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Multilingual NLP — How to easily classify text inputs using Deep Learning APIs

Crowlingo aims to provide a fast way to use NLP technologies working for 100+ languages, so you don’t need to bother creating different models with their specific training data to get your process up and running.

The Crowlingo models take advantage of state of the art technologies to make them understand 100+ languages while focusing on the semantic value without any translation. It means that given a one language only dataset, you will be able to use it to train your custom model that will then be able to work on different languages.

In this tutorial, we will see with a few lines of code how to use your data to create a deep learning intent classification model working with many different languages using the Crowlingo APIs.

We will assume you have a working python environment to take advantage of the provided Python SDK PyCrowlingo. If you don’t want to be working on Python, you can find the API documentation here.

If you don’t have a valid Crowlingo API key yet, you can create a free account here.

Let’s see how to proceed :

Initializing the PyCrowlingo client

First if not done, install the SDK available on pip.

Then simply create the client with your API key.

Gathering the data

We are going to use a publicly available dataset that can be found here.
You can access the formatted data as csv as well as the full tutorial code here.

Training the model

At this point, there are 3 steps to make you model work :

As we can see in the third call where we train the model, we specified model_type=”deep”. Crowlingo offers two types for the training: svm and deep. The SVM model is the best choice when you don’t have much training data and offers good results with a small training time. The Deep model type is the best when you have more training data, the training service will automatically build the best model to fit your data and find the best associated parameters to offer the optimal result.

The last step might take some time, let’s wait for our training to end and catch the resulting metrics:

Once we have a result in metrics, it will mean that our model has done training!

Understanding the metrics

When we gave the data to the model, the service has reserved a certain amount of this data as test, meaning that these data were not seen during the training. It is on this test data that we get a result when calling metrics, let’s have a closer look at it.

There are two things to understand: the average type (micro, macro and weighted) and the metrics (precision, recall and f1).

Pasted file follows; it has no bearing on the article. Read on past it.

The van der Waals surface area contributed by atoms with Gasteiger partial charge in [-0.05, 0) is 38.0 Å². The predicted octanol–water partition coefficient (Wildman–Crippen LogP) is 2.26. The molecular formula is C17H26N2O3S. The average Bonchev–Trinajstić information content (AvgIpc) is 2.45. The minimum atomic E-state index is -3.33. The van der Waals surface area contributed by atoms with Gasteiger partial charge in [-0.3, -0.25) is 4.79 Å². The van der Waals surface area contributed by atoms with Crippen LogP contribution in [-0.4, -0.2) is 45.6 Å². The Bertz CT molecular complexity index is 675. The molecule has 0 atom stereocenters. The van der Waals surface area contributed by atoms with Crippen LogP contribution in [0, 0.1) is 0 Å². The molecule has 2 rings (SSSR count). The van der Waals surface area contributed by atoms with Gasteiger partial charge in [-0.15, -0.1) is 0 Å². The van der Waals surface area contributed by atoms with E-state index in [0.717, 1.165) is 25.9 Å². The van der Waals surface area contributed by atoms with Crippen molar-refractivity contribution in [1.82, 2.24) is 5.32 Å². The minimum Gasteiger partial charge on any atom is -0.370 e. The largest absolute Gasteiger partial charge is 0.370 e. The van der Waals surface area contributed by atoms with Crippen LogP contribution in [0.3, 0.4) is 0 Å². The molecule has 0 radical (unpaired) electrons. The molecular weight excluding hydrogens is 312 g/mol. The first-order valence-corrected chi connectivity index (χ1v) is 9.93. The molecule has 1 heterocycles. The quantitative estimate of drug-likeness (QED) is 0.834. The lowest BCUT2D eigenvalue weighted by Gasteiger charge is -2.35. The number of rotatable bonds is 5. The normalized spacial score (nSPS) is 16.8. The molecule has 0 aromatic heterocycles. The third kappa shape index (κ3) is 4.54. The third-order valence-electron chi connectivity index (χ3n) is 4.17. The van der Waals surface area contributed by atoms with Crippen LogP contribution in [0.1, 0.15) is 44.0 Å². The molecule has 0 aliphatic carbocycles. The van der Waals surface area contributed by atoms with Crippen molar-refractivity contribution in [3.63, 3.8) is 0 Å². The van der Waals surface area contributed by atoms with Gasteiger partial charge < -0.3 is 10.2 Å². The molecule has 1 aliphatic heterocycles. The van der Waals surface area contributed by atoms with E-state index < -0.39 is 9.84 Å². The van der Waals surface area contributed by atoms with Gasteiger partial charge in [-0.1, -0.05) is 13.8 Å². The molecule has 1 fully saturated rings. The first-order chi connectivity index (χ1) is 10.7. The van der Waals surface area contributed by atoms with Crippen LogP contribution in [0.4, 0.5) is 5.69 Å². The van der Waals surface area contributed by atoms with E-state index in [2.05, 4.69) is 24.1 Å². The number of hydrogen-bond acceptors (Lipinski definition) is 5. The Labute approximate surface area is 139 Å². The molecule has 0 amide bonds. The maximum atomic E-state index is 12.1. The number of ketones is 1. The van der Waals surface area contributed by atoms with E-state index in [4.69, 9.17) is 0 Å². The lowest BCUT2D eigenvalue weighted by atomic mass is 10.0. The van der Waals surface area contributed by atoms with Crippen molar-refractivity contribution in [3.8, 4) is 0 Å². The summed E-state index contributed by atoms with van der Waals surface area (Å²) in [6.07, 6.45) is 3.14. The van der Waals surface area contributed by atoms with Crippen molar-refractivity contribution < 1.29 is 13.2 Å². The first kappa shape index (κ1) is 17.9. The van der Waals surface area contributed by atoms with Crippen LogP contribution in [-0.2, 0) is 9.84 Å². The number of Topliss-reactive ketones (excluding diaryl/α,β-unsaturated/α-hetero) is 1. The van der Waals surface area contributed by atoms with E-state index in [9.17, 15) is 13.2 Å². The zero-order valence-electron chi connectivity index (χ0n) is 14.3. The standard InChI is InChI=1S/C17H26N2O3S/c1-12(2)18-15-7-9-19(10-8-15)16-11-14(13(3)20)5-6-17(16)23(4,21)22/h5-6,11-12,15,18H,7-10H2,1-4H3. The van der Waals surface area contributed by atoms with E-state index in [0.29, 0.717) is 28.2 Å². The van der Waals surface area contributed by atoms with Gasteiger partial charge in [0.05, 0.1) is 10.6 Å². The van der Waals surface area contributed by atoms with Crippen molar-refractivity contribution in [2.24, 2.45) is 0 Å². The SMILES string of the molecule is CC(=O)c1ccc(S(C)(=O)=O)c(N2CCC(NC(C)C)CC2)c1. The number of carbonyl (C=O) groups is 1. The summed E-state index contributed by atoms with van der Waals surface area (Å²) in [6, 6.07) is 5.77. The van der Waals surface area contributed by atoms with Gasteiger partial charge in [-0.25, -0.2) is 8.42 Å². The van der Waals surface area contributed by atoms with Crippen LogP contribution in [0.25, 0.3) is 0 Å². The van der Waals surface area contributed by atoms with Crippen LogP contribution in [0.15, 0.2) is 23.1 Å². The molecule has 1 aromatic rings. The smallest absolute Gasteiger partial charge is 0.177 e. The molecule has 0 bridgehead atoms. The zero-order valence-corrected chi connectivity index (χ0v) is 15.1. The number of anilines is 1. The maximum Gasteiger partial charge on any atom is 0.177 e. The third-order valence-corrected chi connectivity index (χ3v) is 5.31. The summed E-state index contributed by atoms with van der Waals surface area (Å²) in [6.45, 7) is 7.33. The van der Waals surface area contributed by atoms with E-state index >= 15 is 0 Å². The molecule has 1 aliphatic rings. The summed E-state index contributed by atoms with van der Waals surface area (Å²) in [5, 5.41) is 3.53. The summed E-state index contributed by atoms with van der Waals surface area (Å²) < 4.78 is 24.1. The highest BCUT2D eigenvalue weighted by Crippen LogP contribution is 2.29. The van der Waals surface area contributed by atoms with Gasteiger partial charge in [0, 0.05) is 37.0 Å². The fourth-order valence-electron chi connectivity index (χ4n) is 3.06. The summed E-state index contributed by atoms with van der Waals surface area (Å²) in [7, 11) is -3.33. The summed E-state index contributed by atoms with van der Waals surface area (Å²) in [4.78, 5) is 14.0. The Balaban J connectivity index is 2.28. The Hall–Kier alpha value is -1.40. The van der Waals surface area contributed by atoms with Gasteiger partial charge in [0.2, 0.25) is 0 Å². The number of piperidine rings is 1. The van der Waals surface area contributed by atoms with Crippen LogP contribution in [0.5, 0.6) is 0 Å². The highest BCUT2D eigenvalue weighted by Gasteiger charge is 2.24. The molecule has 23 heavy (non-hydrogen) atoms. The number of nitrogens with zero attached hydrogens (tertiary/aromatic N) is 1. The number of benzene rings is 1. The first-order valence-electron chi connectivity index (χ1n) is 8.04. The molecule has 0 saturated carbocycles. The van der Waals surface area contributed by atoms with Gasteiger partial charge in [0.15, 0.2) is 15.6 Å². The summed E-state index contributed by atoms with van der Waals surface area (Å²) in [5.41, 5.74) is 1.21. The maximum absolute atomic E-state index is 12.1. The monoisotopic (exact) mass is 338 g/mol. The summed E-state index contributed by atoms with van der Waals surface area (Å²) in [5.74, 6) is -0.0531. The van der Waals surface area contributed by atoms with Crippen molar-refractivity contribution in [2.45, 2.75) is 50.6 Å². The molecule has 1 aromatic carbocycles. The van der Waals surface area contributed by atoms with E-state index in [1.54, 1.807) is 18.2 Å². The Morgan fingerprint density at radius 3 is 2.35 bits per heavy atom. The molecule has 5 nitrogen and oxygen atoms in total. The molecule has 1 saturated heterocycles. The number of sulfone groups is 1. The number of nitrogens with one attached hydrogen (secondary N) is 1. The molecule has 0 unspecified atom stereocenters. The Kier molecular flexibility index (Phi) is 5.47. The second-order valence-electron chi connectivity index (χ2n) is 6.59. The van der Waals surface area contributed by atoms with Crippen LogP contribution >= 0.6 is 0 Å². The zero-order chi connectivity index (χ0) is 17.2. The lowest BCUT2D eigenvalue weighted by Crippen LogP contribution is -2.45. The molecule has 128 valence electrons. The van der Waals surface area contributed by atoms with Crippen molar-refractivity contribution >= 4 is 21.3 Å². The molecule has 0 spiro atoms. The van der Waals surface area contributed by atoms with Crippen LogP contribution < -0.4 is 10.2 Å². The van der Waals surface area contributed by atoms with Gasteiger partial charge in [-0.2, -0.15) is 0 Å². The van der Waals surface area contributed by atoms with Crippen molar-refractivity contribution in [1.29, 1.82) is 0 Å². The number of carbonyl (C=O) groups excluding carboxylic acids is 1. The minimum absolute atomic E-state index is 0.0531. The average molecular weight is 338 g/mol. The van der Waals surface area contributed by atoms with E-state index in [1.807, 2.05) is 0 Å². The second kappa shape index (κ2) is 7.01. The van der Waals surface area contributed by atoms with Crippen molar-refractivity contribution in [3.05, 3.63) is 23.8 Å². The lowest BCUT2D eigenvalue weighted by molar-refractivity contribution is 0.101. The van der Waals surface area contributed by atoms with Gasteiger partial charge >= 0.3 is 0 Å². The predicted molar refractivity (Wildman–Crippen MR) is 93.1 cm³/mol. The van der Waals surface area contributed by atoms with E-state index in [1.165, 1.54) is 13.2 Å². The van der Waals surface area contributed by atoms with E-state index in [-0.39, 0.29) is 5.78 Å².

Here are efficient definitions taken from scikit learn :

Metrics :

precision : The precision is the ratio tp / (tp + fp) where tp is the number of true positives and fp the number of false positives. The precision is intuitively the ability of the classifier not to label as positive a sample that is negative.

recall : The recall is the ratio tp / (tp + fn) where tp is the number of true positives and fn the number of false negatives. The recall is intuitively the ability of the classifier to find all the positive samples.

f1 : The F1 score can be interpreted as a weighted average of the precision and recall

For any of these metrics, the closer you are to 1 the best the model performs.

Average type :

micro : Calculate metrics globally by counting the total true positives, false negatives and false positives.

macro : Calculate metrics for each label, and find their unweighted mean. This does not take label imbalance into account.

weighted : Calculate metrics for each label, and find their average weighted by support (the number of true instances for each label). This alters ‘macro’ to account for label imbalance; it can result in an F-score that is not between precision and recall.

Testing the model

Now that we have our new model, we can query it with this code:

Let’s have some fun and try it out. We are going to feed it some homemade examples with different languages.

It seems that our model is doing the job, well done! Of course we only tried with 6 examples where a full test dataset would be much better to evaluate the model.

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